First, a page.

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Map of Mali

Leader: President Brigadier Moussa Traore

Economy: GNP per capita $190 (1981 est)
Monetary unit: CFA* franc (*Communaute Financiere Africaine, linked to French franc)
Main exports: Cotton, groundnuts, livestock and dried fish
Main imports: Machinery and transport equipment, foodstuffs, petroleum and petrochemicals

People: 6.9 million (1981 est)

Culture:Religion: Islam

Language: Official: French,with Bambara used in schools. Others: Sarakolle, Senoufu and Arabic
Ethnic groups: Bambaras (majority),Peul, Toucouleur and Taureg

Health: Infant mortality: 150 per 1,000 live births

Percentage of population with access to drinking water: 37 (urban) 0 (rural)

Sources: World BankAtlas, IMF International, Financial Statistics, Africa Guide, State of the World’s Children.

MALI lies at the heart of the Sahel, that vast tract of Africa which is dying of thirst. Since the 1970s poor rainfall and crop failure have become a way of life in this part of the world and tackling drought is now Mali’s number one preoccupation.

Poor harvests and the death of thousands of cattle have brought ruin to the farxners and pastoralists who make up the bulk of Mali’s production. Many have gone to the towns looking for food and work. Food imports have shot up while exports of cotton, cattle and peanuts have atrophied.

Mali, once so proud of its attempts at self reliance is today a sorry sight: international debts pile up and there is little money left in the foreign exchange coffers. Yet the potential is there. The former colonisers, the French, drew up plans to make Mali the breadbasket of West Africa, a possibility backed up by the UN Food and Agricultural Organisation which considers Mali to have the best agricultural prospects in West Africa. These hopes lie in the waters of the largest river in West Africa, the Niger, which runs in a great loop through the south and east of the country.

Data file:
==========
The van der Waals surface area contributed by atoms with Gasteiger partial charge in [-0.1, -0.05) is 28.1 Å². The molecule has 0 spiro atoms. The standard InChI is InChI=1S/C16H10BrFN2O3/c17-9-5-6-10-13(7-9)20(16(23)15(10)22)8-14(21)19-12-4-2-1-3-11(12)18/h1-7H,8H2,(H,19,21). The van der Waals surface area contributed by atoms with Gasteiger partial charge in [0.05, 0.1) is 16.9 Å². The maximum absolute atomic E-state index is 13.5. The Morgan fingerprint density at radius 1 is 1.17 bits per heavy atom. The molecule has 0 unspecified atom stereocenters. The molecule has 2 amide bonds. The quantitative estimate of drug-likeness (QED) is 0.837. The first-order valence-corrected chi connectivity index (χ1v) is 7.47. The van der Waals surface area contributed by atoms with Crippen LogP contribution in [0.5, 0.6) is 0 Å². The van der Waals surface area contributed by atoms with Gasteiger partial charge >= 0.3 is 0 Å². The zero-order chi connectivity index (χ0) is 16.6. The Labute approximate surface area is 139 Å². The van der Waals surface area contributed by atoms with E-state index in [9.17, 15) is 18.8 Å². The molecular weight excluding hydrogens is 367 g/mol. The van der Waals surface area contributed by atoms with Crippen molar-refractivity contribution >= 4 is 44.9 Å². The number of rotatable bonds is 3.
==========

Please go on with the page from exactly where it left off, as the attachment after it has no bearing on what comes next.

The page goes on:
The Niger is to Mali what the Nile is to Egypt. Along its banks live most of the farmers and fishermen. As well as providing a link between the regions of the country, its waters feed the largest irrigation scheme in West Africa at Mopti. This was originally created by the French to increase the cotton supply for export, but Mali’s first President Momadou Keita ordered a switch to rice production to meet the need for food. Mopti is also the site of a project to boost Mali’s fishing industry, for only a fraction of the Niger’s fish potential is being exploited.

Downstream from Mopti lies what for most Europeans is the most well-known town in the Sahel: the mythical, mysterious Timbuktu. For centuries it was the focal point for desert traders, and it remains the place where the southern merchants meet the northern nomads. Timbuktu is still the main producer of salt in the region.

In the West, dams of the Senegal river will expand both irrigation and hydro electric power. The power will help develop a smelting industry based on newly discovered ores.

But in spite of the potential from the two rivers, Mali’s agriculture is in poor shape. Rebuilding it is a priority not only for the government but also for the international aid organisations. Under pressure from the International Monetary Fund (IMF) the government has agreed to some far-reaching reforms, including the abolition of the state monopoly on grain trading.

Putting through the reforms will place President Traore’s administration on the line, not only with the people of Mali but also with donors like the US Agency for International Development, who have recently invested $10 million in a scheme to boost production of the staple food, millet. And the Agency, like the IME, does not want to burn its fingers.

Denzil Phillips

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Fair in villages but large rural-urban gap
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Food imports and heavy debts
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‘Better in farming than pastoralist families
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[image, unknown] Military regime reliant on France and the US.
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19% for men, 8% for women. Local languages now also taught
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Some political prisoners
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Very low at 45 years. Malaria and bilharzia are both widespread

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New Internationalist issue 145 magazine cover This article is from the March 1985 issue of New Internationalist.
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